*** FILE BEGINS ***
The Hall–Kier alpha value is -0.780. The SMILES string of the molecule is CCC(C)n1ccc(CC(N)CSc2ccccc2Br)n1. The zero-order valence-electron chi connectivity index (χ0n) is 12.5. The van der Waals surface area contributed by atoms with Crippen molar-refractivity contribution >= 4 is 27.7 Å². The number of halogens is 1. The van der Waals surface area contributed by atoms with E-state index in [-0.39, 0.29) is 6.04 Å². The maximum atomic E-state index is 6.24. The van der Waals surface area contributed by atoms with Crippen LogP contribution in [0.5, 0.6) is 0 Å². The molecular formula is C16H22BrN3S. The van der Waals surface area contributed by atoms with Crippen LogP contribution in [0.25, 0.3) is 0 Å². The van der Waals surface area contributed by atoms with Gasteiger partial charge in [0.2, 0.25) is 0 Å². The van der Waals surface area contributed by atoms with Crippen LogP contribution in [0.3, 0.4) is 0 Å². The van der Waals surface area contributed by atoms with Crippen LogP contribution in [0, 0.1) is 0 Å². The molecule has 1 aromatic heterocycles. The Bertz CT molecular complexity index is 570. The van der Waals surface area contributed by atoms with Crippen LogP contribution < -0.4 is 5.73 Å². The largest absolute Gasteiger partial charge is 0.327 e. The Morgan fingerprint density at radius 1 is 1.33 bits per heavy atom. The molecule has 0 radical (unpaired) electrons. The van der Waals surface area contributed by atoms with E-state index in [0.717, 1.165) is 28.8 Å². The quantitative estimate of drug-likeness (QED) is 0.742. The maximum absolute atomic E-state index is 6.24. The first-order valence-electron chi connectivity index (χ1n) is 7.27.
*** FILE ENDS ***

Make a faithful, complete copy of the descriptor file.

The Hall–Kier alpha value is -0.780. The SMILES string of the molecule is CCC(C)n1ccc(CC(N)CSc2ccccc2Br)n1. The zero-order valence-electron chi connectivity index (χ0n) is 12.5. The van der Waals surface area contributed by atoms with Crippen molar-refractivity contribution >= 4 is 27.7 Å². The number of halogens is 1. The van der Waals surface area contributed by atoms with E-state index in [-0.39, 0.29) is 6.04 Å². The maximum atomic E-state index is 6.24. The van der Waals surface area contributed by atoms with Crippen LogP contribution in [0.5, 0.6) is 0 Å². The molecular formula is C16H22BrN3S. The van der Waals surface area contributed by atoms with Crippen LogP contribution in [0.25, 0.3) is 0 Å². The van der Waals surface area contributed by atoms with Gasteiger partial charge in [0.2, 0.25) is 0 Å². The van der Waals surface area contributed by atoms with Crippen LogP contribution in [0.3, 0.4) is 0 Å². The van der Waals surface area contributed by atoms with Crippen LogP contribution in [0, 0.1) is 0 Å². The molecule has 1 aromatic heterocycles. The Bertz CT molecular complexity index is 570. The van der Waals surface area contributed by atoms with Crippen LogP contribution < -0.4 is 5.73 Å². The largest absolute Gasteiger partial charge is 0.327 e. The Morgan fingerprint density at radius 1 is 1.33 bits per heavy atom. The molecule has 0 radical (unpaired) electrons. The van der Waals surface area contributed by atoms with E-state index in [0.717, 1.165) is 28.8 Å². The quantitative estimate of drug-likeness (QED) is 0.742. The maximum absolute atomic E-state index is 6.24. The first-order valence-electron chi connectivity index (χ1n) is 7.27.